Former Texas Southern Dean Sues for Improper Firing

A law school deal stripped of her leadership position and status as a tenured professor has sued her employer for due process violations, breach of contract, retaliation, and discrimination.

Joan R. M. Bullock was fired in June 2022 from her position as dean of the Thurgood Marshall School of Law at Texas Southern University (TSU) in Houston and stripped of her faculty position. Her September 2022 complaint against the school seeks a temporary restraining order and injunctive relief, which would block her termination and reinstate her as a tenured faculty member.

Bullock is represented by Todd Slobin and Dorian Vandenberg-Rodes of Slobin Shellist Lazarz. The attorney general’s office is representing the public university.

Tenure Given at Time of Hire

When the deanship was extended to Bullock, TSU’s offer letter specifically gave her the status of a tenured professor. This is a common practice when a hiring dean. Granting tenure immediately upon hire allows the individual to remain a tenured professor should they be removed or resign from the leadership position.

Law school accreditation by the American Bar Association (ABA) typically requires the dean to be tenured. Tenure is a protected status that offers educators job security and protects the freedom to teach and conduct research.

As a tenured professor, she could not be terminated without a hearing. She was denied this right. Her lawsuit claims the university violated the due process clause of the 14th Amendment.

Denied Tenure Despite Being Granted the Status

After Bullock’s complaint was filed, attorneys for the school responded in November 2022 that she was not improperly denied due process because she was never granted tenure. Bullock’s team argues that her offer letter granting tenure was approved by the Board of Regents and is a legally binding contract.

“If TSU is now changing the story in claiming that Bullock was not properly granted tenure, and this is the same process that was followed with every other dean at the university, then it is likely that under TSU’s ‘new policy,’ many other deans at the university also do not have tenure,” her attorney Todd Slobin said. “(Texas Southern is) willing to lose all credibility with every dean at the school simply to try to win on a technicality.”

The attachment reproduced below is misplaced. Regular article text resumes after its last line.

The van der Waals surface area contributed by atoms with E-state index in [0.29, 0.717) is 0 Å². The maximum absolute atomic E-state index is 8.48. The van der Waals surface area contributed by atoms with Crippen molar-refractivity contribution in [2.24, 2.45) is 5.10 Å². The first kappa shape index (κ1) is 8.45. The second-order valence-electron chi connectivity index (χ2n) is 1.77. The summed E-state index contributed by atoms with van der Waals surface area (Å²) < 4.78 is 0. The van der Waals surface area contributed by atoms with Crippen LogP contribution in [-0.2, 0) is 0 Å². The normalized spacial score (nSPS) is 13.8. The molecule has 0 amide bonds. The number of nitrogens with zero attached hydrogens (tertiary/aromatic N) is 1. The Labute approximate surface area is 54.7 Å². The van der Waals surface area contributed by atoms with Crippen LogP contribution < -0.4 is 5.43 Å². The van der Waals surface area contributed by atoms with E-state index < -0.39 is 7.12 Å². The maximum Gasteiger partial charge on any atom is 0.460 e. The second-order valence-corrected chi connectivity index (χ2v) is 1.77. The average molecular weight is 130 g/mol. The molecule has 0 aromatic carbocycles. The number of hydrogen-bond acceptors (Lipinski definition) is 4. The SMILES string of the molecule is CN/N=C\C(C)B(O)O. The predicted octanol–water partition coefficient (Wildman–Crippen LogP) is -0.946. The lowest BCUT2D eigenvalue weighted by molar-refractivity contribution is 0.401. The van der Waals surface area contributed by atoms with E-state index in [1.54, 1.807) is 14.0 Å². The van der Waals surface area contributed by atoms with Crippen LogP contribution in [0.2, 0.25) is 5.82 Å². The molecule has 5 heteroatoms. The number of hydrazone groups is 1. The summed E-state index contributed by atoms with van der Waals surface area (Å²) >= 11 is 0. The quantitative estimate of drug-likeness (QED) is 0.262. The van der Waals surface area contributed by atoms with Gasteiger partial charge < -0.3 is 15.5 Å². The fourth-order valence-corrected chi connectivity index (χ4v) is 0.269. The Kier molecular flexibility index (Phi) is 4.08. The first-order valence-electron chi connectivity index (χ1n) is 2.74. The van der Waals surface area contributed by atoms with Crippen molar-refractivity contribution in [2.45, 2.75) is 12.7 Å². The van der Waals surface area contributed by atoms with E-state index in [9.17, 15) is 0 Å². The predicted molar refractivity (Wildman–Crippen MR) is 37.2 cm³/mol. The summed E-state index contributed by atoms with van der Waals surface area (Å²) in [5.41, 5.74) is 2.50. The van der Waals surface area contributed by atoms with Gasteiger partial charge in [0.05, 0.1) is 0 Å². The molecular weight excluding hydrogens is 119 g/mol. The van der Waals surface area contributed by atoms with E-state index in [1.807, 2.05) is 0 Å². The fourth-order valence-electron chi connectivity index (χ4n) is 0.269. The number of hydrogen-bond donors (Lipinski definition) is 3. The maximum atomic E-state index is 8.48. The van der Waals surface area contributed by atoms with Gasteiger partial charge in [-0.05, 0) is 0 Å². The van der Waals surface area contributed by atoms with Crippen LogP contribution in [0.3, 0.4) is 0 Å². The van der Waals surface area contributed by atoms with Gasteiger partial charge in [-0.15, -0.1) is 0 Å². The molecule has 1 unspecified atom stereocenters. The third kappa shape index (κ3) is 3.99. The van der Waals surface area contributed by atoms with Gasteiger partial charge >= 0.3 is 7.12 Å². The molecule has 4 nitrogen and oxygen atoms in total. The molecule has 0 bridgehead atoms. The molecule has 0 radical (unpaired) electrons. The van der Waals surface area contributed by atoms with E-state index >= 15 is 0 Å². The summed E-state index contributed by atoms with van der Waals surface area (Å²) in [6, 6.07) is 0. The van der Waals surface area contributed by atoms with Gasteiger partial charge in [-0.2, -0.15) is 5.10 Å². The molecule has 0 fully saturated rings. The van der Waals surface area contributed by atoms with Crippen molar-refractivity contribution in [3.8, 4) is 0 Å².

At least one other TSU dean – college business dean David Chi-Chung Yen – has since learned that he, too, does not have tenure despite having been told otherwise in his offer letter. His position as dean was approved on the same day as Bullock.

Termination Was Act of Retaliation, Discrimination

In addition to being wrongly removed as a tenured professor, Bullock also contends that the school fired her as dean in retaliation for her work correcting wrongs at the school to remain accredited by the ABA. Her actions eventually led to firing the admissions dean, who is now facing criminal charges in a pay-for-admission scandal. The school’s university president, Austin Lane, was also ousted.

Discrimination also played a role in her firing. Male deans released from their leadership positions under the cloud of scandal were allowed to stay on as tenured professors.

Confront Wrongful Termination in the Workplace

Whether you are employed at a university, a manufacturing plant, or a tech start-up, state and federal laws protect employees from wrongful termination or other discriminatory employment practices.

Our experienced legal team doggedly advocates for clients treated unlawfully at work. We are committed to protecting the dignity of workers no matter their line of work.

If you are experiencing any form of discrimination in the workplace or wrongful termination, contact Shellist Lazarz Slobin in Houston. Call (713) 352-3433 to schedule a case consultation.